No client wants a new person working on their project. Absolutely reliable and unflinching in their execution. That is what is expected, because that is what sold them on doing work in your house. It does not matter that staff turnover in your lab has been on the rise since your competitor has been poaching your good talent. After all, that contract was signed weeks before the exodus began and there is no way to explain that your team isn’t ready. Despite the short term rehearsal, it will become quickly evident that your staff has not gelled. This will be most evident when it is “crunch time” [always with a client present]. When the error occurs it will be difficult to explain it through your reddened face.
Compare this to your visit to a restaurant. When your steak dinner arrives with a well done steak instead of medium rare, who got it wrong? Was it the waiter who took the order down wrong, was it the chef who left it on the grill too long? Was it the sous chef who assembled the order? Or was it the waiter again who did not check the finished order vs. what was ordered? Just like you the waiter is embarrassed that the system did not work as designed, someone screwed up and you want it fixed. Your guest is inconvenienced. When the guests come to town again they will probably choose another restaurant. In order to immediately address the problem, your order gets re-submitted, the kitchen increases the order’s priority in line and someone else’s order gets bumped or in many cases, their order is rushed through and thereby risking the accuracy of that order. The same is true in your laboratory: if the process is not followed correctly and has to be re-done/re-analyzed/re-processed, it will be rescheduled (if you are fortunate) at a time that is neither convenient for you or your other clients.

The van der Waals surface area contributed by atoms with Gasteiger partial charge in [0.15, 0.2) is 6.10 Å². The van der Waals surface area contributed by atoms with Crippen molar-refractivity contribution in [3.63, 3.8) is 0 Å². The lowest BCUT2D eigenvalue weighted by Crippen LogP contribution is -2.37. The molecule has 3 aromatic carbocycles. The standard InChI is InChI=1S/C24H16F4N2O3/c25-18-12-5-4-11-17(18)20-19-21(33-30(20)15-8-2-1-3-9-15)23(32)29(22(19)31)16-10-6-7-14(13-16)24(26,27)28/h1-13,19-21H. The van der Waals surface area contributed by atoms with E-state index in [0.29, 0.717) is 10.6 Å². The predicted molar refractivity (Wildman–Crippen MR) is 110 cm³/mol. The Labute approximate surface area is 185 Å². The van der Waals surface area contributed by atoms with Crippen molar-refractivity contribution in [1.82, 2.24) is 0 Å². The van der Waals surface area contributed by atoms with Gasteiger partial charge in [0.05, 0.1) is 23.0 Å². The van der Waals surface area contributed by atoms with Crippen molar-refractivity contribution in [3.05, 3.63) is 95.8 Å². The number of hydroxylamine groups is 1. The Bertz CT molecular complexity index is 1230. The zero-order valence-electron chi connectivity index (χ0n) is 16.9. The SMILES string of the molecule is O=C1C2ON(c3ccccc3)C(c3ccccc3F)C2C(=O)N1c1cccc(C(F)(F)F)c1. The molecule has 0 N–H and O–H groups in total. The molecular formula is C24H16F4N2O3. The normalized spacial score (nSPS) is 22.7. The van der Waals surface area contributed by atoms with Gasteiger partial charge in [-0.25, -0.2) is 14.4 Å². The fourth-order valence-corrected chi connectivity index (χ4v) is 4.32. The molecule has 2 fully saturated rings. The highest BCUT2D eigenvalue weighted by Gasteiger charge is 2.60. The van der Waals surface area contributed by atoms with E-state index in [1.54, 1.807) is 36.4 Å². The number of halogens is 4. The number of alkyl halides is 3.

Because so many people have a role in the process (at both the restaurant and your lab), it is not easy to say that it was a one-time event. There are a great deal of double-checks in place and the thing that was missing most in either process was a single responsible person to ensure everyone was executing their role as prescribed. The client does not care. You promised this, but delivered that. When it comes time to choosing your lab vs. another on the next go round, this incident, no matter how low of an impact on the final result, will be a factor in that determination. While I have heard many clients explain that errors happen in their lab too, they are risking their reputations more when an external check is going to be written. The next time your double soy decaf macchiato turns out not to be decaf, you will likely carefully choose which coffee house stop at on the way to work. The same is true for your clients. Will they come back?